A certain biomarker in the blood may predict the risk of heart attack or death for patients with coronary heart disease , according to a new study.
Researchers conducted a study to determine whether blood levels of placental growth factor (PIGF) can predict risk for death or non-fatal heart attack in patients with acute chest pain. PIGF is a member of the vascular growth factor family and it acts as an instigator of hardening and narrowing of the arteries. Researchers took various measurements from 547 patients with acute coronary syndrome (ACS) and 626 patients who visited emergency rooms complaining of chest pain.
The researchers found that in patients with ACS, elevated PIGF levels indicated a higher rate of non-fatal heart attacks or death. It was seen that, patients with elevated levels were more than three-times more likely to experience these cardiac events than patients without elevated levels. In patients with acute chest pains, those with high PIGF levels were also at significantly increased risk compared with patients with low PIGF levels.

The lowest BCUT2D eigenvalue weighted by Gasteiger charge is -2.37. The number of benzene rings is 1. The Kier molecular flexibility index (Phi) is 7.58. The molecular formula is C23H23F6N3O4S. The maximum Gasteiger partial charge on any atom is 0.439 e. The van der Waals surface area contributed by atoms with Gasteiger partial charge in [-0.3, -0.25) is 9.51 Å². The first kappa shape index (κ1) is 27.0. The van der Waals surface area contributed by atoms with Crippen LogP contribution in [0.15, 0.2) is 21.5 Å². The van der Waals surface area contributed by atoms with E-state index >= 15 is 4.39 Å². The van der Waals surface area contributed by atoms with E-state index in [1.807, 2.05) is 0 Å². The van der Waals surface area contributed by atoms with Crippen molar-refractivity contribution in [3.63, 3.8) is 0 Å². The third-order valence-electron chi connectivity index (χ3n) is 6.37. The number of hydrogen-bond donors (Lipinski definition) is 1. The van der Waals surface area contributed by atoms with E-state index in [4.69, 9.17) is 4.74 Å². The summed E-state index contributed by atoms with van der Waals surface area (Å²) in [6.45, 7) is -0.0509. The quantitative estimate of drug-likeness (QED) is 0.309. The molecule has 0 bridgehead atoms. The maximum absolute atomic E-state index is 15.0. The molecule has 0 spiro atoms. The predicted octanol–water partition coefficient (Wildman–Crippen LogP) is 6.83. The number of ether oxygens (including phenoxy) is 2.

Researchers conclude that PIGF blood levels are valuable predictors of outcomes in patients with known or suspected ACS. They also say that, "PIGF plasma levels represent a potentially powerful clinical biomarker of vascular inflammation and adverse outcomes in patients with ACS."
Thus Measuring PIGF levels may extend the predictive and prognostic information gained from traditional inflammatory markers.